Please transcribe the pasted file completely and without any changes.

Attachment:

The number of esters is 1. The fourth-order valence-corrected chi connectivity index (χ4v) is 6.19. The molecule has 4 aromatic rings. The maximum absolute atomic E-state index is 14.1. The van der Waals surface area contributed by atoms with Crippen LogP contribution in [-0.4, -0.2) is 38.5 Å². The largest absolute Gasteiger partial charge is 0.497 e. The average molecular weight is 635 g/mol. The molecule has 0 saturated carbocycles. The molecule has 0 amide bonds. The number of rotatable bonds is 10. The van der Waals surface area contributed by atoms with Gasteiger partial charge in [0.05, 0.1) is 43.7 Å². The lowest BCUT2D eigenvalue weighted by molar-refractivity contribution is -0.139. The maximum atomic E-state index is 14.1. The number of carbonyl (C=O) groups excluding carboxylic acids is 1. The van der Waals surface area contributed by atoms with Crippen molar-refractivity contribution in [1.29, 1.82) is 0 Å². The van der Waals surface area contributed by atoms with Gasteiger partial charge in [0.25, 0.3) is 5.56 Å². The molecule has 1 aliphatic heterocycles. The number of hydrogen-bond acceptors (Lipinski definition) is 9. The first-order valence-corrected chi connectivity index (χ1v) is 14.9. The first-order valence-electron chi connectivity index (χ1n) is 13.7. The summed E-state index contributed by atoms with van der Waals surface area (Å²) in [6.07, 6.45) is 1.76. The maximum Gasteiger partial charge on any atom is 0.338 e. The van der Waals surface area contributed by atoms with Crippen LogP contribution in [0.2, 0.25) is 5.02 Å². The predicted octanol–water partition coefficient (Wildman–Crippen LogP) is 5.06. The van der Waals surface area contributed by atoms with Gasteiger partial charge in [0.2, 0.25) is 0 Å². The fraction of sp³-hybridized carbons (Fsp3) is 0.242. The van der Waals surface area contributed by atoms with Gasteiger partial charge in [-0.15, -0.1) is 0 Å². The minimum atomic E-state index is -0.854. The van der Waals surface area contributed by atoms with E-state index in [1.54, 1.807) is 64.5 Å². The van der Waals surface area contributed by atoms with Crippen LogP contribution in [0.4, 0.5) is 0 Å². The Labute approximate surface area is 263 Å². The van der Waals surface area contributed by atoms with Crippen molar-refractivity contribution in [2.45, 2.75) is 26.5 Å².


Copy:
The number of esters is 1. The fourth-order valence-corrected chi connectivity index (χ4v) is 6.19. The molecule has 4 aromatic rings. The maximum absolute atomic E-state index is 14.1. The van der Waals surface area contributed by atoms with Crippen LogP contribution in [-0.4, -0.2) is 38.5 Å². The largest absolute Gasteiger partial charge is 0.497 e. The average molecular weight is 635 g/mol. The molecule has 0 saturated carbocycles. The molecule has 0 amide bonds. The number of rotatable bonds is 10. The van der Waals surface area contributed by atoms with Gasteiger partial charge in [0.05, 0.1) is 43.7 Å². The lowest BCUT2D eigenvalue weighted by molar-refractivity contribution is -0.139. The maximum atomic E-state index is 14.1. The number of carbonyl (C=O) groups excluding carboxylic acids is 1. The van der Waals surface area contributed by atoms with Crippen molar-refractivity contribution in [1.29, 1.82) is 0 Å². The van der Waals surface area contributed by atoms with Gasteiger partial charge in [0.25, 0.3) is 5.56 Å². The molecule has 1 aliphatic heterocycles. The number of hydrogen-bond acceptors (Lipinski definition) is 9. The first-order valence-corrected chi connectivity index (χ1v) is 14.9. The first-order valence-electron chi connectivity index (χ1n) is 13.7. The summed E-state index contributed by atoms with van der Waals surface area (Å²) in [6.07, 6.45) is 1.76. The maximum Gasteiger partial charge on any atom is 0.338 e. The van der Waals surface area contributed by atoms with Crippen LogP contribution in [0.2, 0.25) is 5.02 Å². The predicted octanol–water partition coefficient (Wildman–Crippen LogP) is 5.06. The van der Waals surface area contributed by atoms with Gasteiger partial charge in [0.2, 0.25) is 0 Å². The fraction of sp³-hybridized carbons (Fsp3) is 0.242. The van der Waals surface area contributed by atoms with Gasteiger partial charge in [-0.15, -0.1) is 0 Å². The minimum atomic E-state index is -0.854. The van der Waals surface area contributed by atoms with E-state index in [1.54, 1.807) is 64.5 Å². The van der Waals surface area contributed by atoms with Crippen LogP contribution in [0.4, 0.5) is 0 Å². The Labute approximate surface area is 263 Å². The van der Waals surface area contributed by atoms with Crippen molar-refractivity contribution in [2.45, 2.75) is 26.5 Å².